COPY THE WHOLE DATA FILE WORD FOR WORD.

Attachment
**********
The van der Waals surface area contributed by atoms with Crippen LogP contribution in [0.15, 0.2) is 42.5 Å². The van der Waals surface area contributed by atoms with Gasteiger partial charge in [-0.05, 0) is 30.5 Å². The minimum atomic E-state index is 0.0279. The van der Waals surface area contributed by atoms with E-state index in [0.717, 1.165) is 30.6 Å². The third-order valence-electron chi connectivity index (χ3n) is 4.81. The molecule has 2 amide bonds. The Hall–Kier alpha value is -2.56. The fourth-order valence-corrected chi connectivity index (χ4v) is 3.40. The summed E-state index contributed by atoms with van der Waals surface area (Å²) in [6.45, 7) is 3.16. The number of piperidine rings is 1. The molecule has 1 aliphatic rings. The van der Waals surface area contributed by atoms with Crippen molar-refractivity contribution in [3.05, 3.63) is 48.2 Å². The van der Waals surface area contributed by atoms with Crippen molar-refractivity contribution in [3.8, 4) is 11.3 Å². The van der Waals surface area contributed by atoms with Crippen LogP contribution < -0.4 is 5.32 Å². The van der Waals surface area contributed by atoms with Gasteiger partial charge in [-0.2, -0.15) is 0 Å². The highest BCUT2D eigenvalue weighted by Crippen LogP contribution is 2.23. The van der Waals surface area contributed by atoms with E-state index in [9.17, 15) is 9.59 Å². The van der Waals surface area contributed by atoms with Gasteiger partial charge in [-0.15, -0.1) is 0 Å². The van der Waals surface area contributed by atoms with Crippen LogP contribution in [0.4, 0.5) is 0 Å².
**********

The van der Waals surface area contributed by atoms with Crippen LogP contribution in [0.15, 0.2) is 42.5 Å². The van der Waals surface area contributed by atoms with Gasteiger partial charge in [-0.05, 0) is 30.5 Å². The minimum atomic E-state index is 0.0279. The van der Waals surface area contributed by atoms with E-state index in [0.717, 1.165) is 30.6 Å². The third-order valence-electron chi connectivity index (χ3n) is 4.81. The molecule has 2 amide bonds. The Hall–Kier alpha value is -2.56. The fourth-order valence-corrected chi connectivity index (χ4v) is 3.40. The summed E-state index contributed by atoms with van der Waals surface area (Å²) in [6.45, 7) is 3.16. The number of piperidine rings is 1. The molecule has 1 aliphatic rings. The van der Waals surface area contributed by atoms with Crippen molar-refractivity contribution in [3.05, 3.63) is 48.2 Å². The van der Waals surface area contributed by atoms with Crippen molar-refractivity contribution in [3.8, 4) is 11.3 Å². The van der Waals surface area contributed by atoms with Crippen LogP contribution < -0.4 is 5.32 Å². The van der Waals surface area contributed by atoms with Gasteiger partial charge in [-0.2, -0.15) is 0 Å². The highest BCUT2D eigenvalue weighted by Crippen LogP contribution is 2.23. The van der Waals surface area contributed by atoms with E-state index in [9.17, 15) is 9.59 Å². The van der Waals surface area contributed by atoms with Gasteiger partial charge in [-0.15, -0.1) is 0 Å². The van der Waals surface area contributed by atoms with Crippen LogP contribution in [0.4, 0.5) is 0 Å².